What did you think of the characters? They were characters, all right. Some of the folks Will Storr interviewed seemed, at the outset, completely normal people with an interest in the supernatural (usually because of past personal experience). But, those who were most convincing often made their apparent normality disappear via a single sentence. And, yet, he described his experiences without ever being judgmental; rather, Will Storr presents information and dialogue then leaves the reader to formulate his own opinion. The author has a great sense of humor and a deft turn of phrase, which makes the book a combination of light and fun paired with turn-on-all-the-lights-please frightening moments. I loved his ability to step back and analyze what he personally viewed, the information from those he interviewed, scientific data and historical research with a neutral eye. Well, mostly neutral.
4/5 - Really enjoyed this book, although it occasionally scared the peawaddin' out of me and I found myself setting the book aside, taking Lou Gentile's advice to "bathe yourself in a Jesus light". It sounds funny, but just try it . . . Jesus light is massively soothing.
In general: I'm never touching a Ouija board after what I read. Did he convince me that there is such a thing as supernatural activity? Actually, I've had my own singular ghost experience about 8 years ago and I'm still iffy. I wrote about my experience for a humor column during my 3-year stint as an ezine columnist. You can read my account, here. I don't think it particularly matters how I ended up feeling about the supernatural. Will Storr vs. the Supernatural is a fun read that is well-written if occasionally disjointed. I'm pretty certain I'd read just about anything written by Will Storr.
Recommended for daytime reading. Not for the faint of heart.
Tuesday, July 15, 2008
I've just used a random number generator to draw a name out of the proverbial hat and the winner of The Questory of Root Karbunkulus is:
I see you have no accessible profile that leads to a blog, Ashley, so please contact me at bookfoolery (at) yahoo (dot) com. Congratulations!
Monday, July 14, 2008
Copyright 2008, History Publishing LLC
I had heard a little about Qutb, who was considered to be the father of modern Islamist Fundamentalism and the most famous personality of the contemporary Muslim world. His ideology had spread throughout the Muslim world, particularly to Saudi Arabia and Afghanistan. When I studied Russian at Syracuse University, as a new recruit in the U.S.A.F. Security Service, one of my instructors, going at that time by the name of Grishko Baguta, told us that the West would prevail over the Soviet Union, but would not see what was coming next, a conflict with Islamists that would defy our mindset and confuse our military stragegies and tactics. I didn't remember his warning because it made sense to me at the time. I remembered it because of the way he phrased it. "You will be an Alice in Wonderland. You will try to understand in the way you have learned to understand. And that will not work." [p. 184]
What led you to pick up this book? I requested a copy from publicist Lisa Roe because it sounded like a really fascinating bit of spy history. Wow, good decision.
Before I go any further, I must mention that Legerdemain is one of those rare, enthalling books that I feel completely unqualified to describe well enough to do it justice. Do you like history? It's worth rushing right out to buy, in my humble opinion.
Describe the book without giving anything away. Legerdemain is the true story of the author's experience as a U.S. Air Force undercover operative stationed in French Morocco in the 1950's, during the Cold War. At the time, the United States stored atom bombs in Morocco and it was to the U.S.'s advantage to secretly side with Moroccan nationalists in order to ensure that bases within range of the Soviet Union remained in place after the French colonial empire crumbled.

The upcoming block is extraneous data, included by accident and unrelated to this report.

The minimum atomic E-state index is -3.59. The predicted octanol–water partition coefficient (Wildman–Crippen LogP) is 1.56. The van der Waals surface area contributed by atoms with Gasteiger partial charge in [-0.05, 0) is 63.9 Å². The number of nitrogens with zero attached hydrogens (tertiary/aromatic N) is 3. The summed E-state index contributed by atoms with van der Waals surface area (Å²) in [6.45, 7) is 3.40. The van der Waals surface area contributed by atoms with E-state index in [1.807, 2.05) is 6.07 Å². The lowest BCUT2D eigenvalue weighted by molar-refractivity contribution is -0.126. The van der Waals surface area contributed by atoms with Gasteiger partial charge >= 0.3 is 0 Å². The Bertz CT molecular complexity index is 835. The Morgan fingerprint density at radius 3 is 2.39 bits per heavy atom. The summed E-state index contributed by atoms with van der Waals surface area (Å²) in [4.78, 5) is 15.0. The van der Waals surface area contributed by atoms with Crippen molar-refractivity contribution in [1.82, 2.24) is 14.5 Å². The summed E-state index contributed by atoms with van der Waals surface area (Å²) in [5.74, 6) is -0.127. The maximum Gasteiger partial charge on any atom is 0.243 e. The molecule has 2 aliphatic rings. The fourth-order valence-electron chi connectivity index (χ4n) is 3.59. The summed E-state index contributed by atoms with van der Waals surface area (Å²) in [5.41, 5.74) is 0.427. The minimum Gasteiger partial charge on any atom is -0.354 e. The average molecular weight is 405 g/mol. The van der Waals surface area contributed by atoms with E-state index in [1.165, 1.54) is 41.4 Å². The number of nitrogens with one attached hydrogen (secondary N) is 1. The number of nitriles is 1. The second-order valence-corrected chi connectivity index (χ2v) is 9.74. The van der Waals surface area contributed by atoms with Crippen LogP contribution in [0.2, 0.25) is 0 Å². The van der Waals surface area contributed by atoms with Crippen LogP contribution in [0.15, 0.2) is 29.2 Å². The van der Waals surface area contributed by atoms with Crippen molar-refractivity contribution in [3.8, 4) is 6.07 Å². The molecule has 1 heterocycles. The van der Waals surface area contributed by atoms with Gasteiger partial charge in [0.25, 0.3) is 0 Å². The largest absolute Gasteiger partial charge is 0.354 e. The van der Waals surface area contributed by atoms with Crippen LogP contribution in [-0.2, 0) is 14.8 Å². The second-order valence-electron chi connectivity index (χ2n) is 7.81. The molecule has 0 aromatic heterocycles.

From the cover:
Reading like a novel of high adventure, Legerdemain unveils the working of undercover operatives of Britain's MI6, Israel's Mossad, America's CIA, France's Security Services, the Soviet Union's KGB, as well as the French Foreign Legion. Heaphey describes his mission, which took him from the coffee houses and bathhouses of Casablanca to the fairs of Marrakech and the mountainside villages of Cyprus, and from Berber villages in the Atlas Mountains to foreign Legion outposts on the apron of the Sahara. Through it all, Heaphey examines the Islamic thinking of the period and unravels geopolitical operations that would continue to set the tone for the Cold War for decades to come.
What did you think of the characters? Truly an amazing, fascinating cast of real-life characters (some were given pseudonyms for the purposes of telling the story, but not all). The author had a startling depth of understanding of the economic and political situation in the region(especially given his age -- he was 22, when the story began), was generally calm, even in situations of extreme danger, and moved easily from country to country in his role as a spy posing as a journalist.
Share a favorite scene from the book: I really enjoyed the tense scenes, when Heaphey and his cohorts were in dangerous situations -- driving through the Atlas Mountains (Berber territory), rushing to attempt to save the life of a Moroccan nationalist who posed as pro-French, hiding in a Moroccan bath while a gruesome mass murder went on just outside the building. James Heaphey and his contacts were truly courageous people.
I also liked Heaphey's subtle sense of humor. When he interviewed Anwar Sadat with a view to gaining information, he closed the chapter about the experience with this comment:
I learned a number of things at that interview, one of which was: Always request a glass of water to go along with Egyptian coffee. It is almost too thick to swallow.